Happy New Year!
Dear clients, friends, and readers:
I have loved consistently delivering a newsletter mid-month for all these many months and years, as it gives my voice a little more room to resonate, when I’m not competing with quarterly reports, and the noise of beginning-month missives.
With the beginning of 2013 a few days
behind us, I have also had some time to step back and consider what has been going on with inventory.
Our 4th quarter report shows the nearly a complete shift
to a sellers’ market.
Inventory has come down nearly 40% year over year.
This is the lowest inventory has been in over 12 years.
12 years ago was the top of the internet bubble, pre-9/11, when we were all getting things delivered in 30 minutes or less by Kozmo.com.
I revisited two articles that I had written in the summer, one about what was driving buyers into the market, and one about what was keeping sellers from listing their apartments.
I felt it timely to think about them again, to see what has changed, nearly 2 quarters down the road.
In my “what’s driving buyers” post I
had been covering sales at the high end of the condominium market, but frankly inventory has dwindled now across all segments, and the inventory drought is impacting everyone.
The lack of inventory is, slowing the velocity of the market.
And the two
be the following:
For Sellers: “Should I expect to see price appreciation for my property, if I sell it?”
“When will more inventory come to market to satisfy demand?”
Let’s cover the first question, since it’s likely to be a bit easier to see and understand
in the short-term.
Unless you purchased a one-bedroom or studio in 2007-2008, your property should almost certainly have appreciated beyond your purchase price.
Given the reduced inventory, and increased demand, the Economics 101 answer is that we will see price appreciation this year in closing numbers, as we have already seen in 2012 numbers for most 2’s, 3’s and larger properties.
Realities on the ground seem to corroborate the simplistic view, due to all other factors.
Rates are giving buyers purchasing power to make “bold” decisions on purchase.
One secondary question might be: “Is there a special something that would make sellers earn more money now than later in the year, or in the future?”
I bring this up because
a seller voiced some concern last week that he could be one of many, many sellers preparing to put his apartment on the market soon- and perhaps there would be a “boatload”
of inventory in February and March, as we head to Spring.
I’ll answer that below in regards to inventory.
I’ve answered my first question.
My sum-up is that the window remains open for some time for sellers, when we’ll see stronger-than-normal price appreciation in the short-term for larger apartments, more steady apprecation on smaller units, then we will have to see some pick-up of inventory which will temper these gains through 2013.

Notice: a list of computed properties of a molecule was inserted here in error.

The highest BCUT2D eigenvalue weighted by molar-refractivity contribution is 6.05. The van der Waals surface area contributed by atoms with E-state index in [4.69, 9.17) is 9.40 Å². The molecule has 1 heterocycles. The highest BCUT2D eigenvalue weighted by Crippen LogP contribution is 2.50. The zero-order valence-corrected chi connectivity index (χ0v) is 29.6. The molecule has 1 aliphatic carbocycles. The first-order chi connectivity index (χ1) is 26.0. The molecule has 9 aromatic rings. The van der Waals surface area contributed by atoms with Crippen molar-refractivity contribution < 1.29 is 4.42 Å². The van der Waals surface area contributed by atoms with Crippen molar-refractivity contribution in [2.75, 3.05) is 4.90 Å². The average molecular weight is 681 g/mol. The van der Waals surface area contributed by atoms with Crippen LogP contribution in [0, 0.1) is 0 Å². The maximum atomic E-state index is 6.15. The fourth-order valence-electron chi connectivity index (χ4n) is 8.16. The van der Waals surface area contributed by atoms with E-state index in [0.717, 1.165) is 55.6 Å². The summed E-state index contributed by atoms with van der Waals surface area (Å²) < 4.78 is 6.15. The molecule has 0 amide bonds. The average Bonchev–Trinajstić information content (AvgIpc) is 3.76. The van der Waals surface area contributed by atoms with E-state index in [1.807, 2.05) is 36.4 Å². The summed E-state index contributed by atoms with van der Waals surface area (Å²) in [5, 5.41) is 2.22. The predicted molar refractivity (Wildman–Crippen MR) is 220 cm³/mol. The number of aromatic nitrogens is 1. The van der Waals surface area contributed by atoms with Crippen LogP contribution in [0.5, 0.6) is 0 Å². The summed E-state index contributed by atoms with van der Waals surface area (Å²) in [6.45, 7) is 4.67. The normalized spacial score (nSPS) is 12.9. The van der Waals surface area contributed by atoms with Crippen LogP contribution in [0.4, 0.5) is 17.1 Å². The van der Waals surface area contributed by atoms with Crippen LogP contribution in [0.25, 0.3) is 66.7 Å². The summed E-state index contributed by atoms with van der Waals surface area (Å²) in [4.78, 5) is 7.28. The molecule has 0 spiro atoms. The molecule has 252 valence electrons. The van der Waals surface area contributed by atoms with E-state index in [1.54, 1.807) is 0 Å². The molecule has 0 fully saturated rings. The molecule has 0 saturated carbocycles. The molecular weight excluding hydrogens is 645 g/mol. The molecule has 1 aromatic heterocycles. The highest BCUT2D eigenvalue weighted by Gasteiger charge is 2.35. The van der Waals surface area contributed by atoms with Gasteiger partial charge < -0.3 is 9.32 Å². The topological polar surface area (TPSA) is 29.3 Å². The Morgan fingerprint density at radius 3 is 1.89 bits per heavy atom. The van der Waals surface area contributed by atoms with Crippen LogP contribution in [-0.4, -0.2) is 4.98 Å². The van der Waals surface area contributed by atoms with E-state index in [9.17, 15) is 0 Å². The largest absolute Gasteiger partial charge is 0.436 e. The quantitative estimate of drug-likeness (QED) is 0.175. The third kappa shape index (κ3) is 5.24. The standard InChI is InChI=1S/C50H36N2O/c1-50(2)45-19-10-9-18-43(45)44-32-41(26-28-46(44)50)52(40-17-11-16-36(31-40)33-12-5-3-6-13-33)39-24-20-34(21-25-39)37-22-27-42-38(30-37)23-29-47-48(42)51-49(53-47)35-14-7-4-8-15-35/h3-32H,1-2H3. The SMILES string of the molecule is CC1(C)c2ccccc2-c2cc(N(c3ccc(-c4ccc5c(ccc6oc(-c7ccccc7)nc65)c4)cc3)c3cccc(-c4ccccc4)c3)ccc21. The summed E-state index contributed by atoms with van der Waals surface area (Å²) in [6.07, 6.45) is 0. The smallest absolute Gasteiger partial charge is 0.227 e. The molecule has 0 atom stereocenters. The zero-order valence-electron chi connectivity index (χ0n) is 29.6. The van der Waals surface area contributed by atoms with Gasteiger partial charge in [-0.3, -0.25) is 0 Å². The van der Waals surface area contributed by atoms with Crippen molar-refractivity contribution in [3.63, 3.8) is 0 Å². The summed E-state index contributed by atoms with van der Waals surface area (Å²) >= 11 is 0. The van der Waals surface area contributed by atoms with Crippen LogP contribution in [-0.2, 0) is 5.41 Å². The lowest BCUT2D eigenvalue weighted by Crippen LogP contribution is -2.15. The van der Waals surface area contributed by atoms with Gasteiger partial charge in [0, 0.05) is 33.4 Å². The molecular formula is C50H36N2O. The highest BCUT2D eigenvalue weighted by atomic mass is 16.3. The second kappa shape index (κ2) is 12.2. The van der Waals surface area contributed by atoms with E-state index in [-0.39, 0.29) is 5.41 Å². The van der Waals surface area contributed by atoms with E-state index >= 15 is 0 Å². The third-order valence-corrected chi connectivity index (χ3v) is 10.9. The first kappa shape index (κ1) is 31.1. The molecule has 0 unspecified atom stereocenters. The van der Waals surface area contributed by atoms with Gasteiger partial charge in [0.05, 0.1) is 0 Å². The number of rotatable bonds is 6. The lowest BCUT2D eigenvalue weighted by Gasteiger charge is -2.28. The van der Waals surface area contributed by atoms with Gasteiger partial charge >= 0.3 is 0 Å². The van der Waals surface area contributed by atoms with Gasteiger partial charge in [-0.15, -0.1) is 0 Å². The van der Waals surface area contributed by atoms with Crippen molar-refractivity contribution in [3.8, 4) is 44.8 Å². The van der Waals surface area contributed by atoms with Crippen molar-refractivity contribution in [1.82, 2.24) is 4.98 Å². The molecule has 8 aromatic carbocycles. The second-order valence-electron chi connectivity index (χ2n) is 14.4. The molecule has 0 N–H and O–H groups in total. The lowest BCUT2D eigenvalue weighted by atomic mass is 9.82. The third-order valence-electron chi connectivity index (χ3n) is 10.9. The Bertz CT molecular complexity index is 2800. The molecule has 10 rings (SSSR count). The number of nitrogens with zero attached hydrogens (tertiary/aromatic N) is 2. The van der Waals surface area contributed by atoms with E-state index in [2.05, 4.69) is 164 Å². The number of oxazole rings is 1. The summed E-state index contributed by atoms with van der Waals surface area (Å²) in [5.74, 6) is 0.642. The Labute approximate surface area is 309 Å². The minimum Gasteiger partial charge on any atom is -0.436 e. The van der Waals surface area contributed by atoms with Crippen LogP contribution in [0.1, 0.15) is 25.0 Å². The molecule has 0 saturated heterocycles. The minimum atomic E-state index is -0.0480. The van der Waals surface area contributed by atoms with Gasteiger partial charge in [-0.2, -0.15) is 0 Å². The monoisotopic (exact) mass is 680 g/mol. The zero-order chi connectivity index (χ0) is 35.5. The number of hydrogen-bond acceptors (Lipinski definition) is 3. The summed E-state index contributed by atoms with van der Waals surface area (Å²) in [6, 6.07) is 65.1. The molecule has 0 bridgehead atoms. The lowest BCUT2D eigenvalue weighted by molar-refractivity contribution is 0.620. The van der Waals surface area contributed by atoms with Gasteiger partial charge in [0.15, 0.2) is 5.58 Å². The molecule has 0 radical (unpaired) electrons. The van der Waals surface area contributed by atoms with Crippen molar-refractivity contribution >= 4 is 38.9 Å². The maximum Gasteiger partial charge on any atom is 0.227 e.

Whether that inventory pick-up will precede or coincide with a change in mortgage rates remains to be seen- My sense is that inventory will precede any fundamental shift in rates by at least 6-9 months.
But I haven’t fully addressed the second question, about inventory.
Will it pick up?
Will it pick up soon?
I discussed inventory in the summer, wondering if we would see more inventory in September- it simply didn’t materialize.
At this point, I’m less inclined to expect a flood of inventory.
I’m sorry to be the messenger of this news.
Given that volume is fairly important to our business, I would LOVE to see this flood of inventory, but behind the scenes, the anecdotal evidence isn’t there.
Of course, the contrarian person might say that inventory will pick up when we least expect it.
But we have enough visibility as brokers
to be doubters for now.
I simply think that sellers will not become aware enough of price appreciation for another quarter or so, and inventory will likely start to increase again and make for an insanely busy summer/Fall.
do not think, however, that this should discourage buyers.
There is great property coming on the market- and
any new inventory will reflect new and aggressive pricing.
I would love to shout from the rooftops about how successful sellers are at the moment, but the earmuffs in the winter are pretty thick for many sellers.
And frankly, most of what is keeping sellers off the sidelines hasn’t changed, and in fact new tax laws enacted less than two weeks ago may be an even larger deterrent than a strengthening market.
Nearly 25% capital gains’ taxes are quite scary to sellers, with the scarier specter of inflation looming.
Low inventory gives two bedroom sellers little to upgrade to in the city.
Time will help sellers better understand what how these taxes fit into their bigger picture.
And while buyers are waiting, what we will probably see is a reactive push back into the suburbs for all but the most affluent New Yorkers.
Suburban empty nesters will continue to swap places with 1-2 bedroom sellers in Manhattan as well, as time-sensitive sellers who don’t have more than $500,000 in capital gains are immune to these new laws, at least as it pertains to the sale of their primary home.
I’ll cover interest rates in my next post, and continue my thoughts there on how that might, if at all, impact pricing.
(Hint- not much in the short-term).
Again, happy new year to you and yours!